SMBs Love Hosted VoIP


Maybe it’s too soon for the good news to show up on Covad’s bottom line, but a report out today from In-Stat should cheer Covad strategists, since it claims that hosted Voice over IP services “will continue to experience dynamic growth over the next few years,” reaching the $2 billion mark by 2010.

Studies are studies, and it’s easy to point the graph up and to the right when you don’t have to close the sale. But there does seem to be a kernel of sense in the idea that very small businesses — In-Stat calls 20- to 50-seat deployments the sweet spot — would turn to an outsourced or hosted VoIP model, rather than looking for in-house expertise, software and infrastructure.

While Covad CEO Charlie Hoffman said earlier this year that VoIP overall and for small-biz specifically “isn’t yet at that hockey-stick growth phase,” he did say that small businesses are historically underserved, even though they represent a big part of the overall economic pie. And as providers add more functionality (like the fax-over-IP feature that Packet8 announced at CES), it sounds reasonable that small businesses looking to add functionality to their phones or lower their telephony costs would look first at a hosted VoIP model.


Jose Carlos Brenner

Interesting perspective. However, what’s missing here are the APPLICATIONS. This is were the market is heading. Just look at some of the companies that are offering value add to “dial tone”. For example, Five9 in the call center space offers hosted call center applications and charges $170 per seat per month (this space alone is projected to be over $1.5B in the next few years). I agree that Dial tone by itself is eroding year over year. But, when you look at hosted applications for VoIP this is a monster of an opportunity.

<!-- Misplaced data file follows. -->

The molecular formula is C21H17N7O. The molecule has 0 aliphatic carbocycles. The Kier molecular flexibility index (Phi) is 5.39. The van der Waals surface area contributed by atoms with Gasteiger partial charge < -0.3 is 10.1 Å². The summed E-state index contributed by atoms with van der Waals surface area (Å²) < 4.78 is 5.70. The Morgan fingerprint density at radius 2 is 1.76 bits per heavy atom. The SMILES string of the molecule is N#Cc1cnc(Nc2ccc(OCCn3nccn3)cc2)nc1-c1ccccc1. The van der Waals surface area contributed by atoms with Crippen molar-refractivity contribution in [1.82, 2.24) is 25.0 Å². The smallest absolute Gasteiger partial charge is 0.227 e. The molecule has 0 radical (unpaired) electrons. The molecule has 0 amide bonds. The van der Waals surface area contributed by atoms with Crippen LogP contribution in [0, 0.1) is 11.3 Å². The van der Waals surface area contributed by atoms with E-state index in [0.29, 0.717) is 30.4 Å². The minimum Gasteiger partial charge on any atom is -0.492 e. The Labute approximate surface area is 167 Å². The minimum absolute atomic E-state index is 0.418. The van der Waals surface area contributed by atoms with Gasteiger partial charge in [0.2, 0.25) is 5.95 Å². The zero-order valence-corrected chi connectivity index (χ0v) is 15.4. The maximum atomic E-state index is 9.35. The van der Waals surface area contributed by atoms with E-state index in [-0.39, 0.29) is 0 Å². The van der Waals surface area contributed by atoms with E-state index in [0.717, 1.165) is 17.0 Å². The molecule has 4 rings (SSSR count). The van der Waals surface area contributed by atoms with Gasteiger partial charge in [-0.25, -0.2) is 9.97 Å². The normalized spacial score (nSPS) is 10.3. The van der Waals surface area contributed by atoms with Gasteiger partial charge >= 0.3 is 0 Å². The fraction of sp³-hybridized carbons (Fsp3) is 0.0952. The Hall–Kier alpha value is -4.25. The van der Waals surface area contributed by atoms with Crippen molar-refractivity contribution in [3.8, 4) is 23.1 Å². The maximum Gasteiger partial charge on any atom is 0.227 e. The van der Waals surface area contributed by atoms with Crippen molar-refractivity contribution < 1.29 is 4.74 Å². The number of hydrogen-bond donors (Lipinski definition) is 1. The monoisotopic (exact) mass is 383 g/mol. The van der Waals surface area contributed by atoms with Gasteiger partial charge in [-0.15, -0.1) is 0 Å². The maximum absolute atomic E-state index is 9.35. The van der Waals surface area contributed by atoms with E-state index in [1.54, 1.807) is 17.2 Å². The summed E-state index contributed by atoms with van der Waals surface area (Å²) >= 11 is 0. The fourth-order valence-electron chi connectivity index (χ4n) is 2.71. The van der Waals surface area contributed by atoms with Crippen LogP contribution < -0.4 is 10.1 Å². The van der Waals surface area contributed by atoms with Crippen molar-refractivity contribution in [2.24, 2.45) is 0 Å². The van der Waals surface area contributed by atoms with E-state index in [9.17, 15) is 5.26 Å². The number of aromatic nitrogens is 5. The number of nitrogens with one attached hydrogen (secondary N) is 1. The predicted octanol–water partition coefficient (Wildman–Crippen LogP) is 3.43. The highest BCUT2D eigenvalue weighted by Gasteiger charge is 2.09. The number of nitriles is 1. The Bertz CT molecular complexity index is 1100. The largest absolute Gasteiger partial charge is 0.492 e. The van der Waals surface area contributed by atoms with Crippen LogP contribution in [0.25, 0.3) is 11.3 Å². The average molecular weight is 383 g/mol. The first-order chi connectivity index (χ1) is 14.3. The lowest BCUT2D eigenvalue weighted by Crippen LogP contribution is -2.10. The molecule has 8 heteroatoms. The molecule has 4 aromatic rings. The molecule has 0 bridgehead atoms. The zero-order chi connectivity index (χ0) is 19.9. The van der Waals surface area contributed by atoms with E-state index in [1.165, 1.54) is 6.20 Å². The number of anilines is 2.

Jesse Kopelman

Agreed. My point is that only being off by a few hundred percent — $15 vs. $55 — is very good for this type of extrapolation. People with some experience in reading these studies know that they are completely worthless from a real-world perspective. The target audience for them are lazy journalists and pointy-haired bosses.


I just used those numbers to show how hard it is to make money of a line and probably of a seat. That is also why I combined them with the triple play stats from France to show a current lower limit.

There is no such thing as a premium service in the VoIP world. There are basically three elements to managed VoIP pricing.
1. There is the cost per minute to do interconnection to other networks, but we’re moving to No Party Pays and ever lower costs per minute. Since there is generally no real financial limitation on people to call in an SME, you can assume that the amount of time they speak has maxed and will remain kind of fixed. Conclusion lower prices, fixed quantities. Prices will go down, revenues will go down.
2. There is the cost of owning and operating a bulk of hardware called switches and servers etc. Fact is: That stuff is getting cheaper by the year. There are also more and more engineers on the market who understand VoIP, with ever easier management tools and ever more automagic management. Marginal cost of adding a customer is going down too. Conclusion: Prices are going down.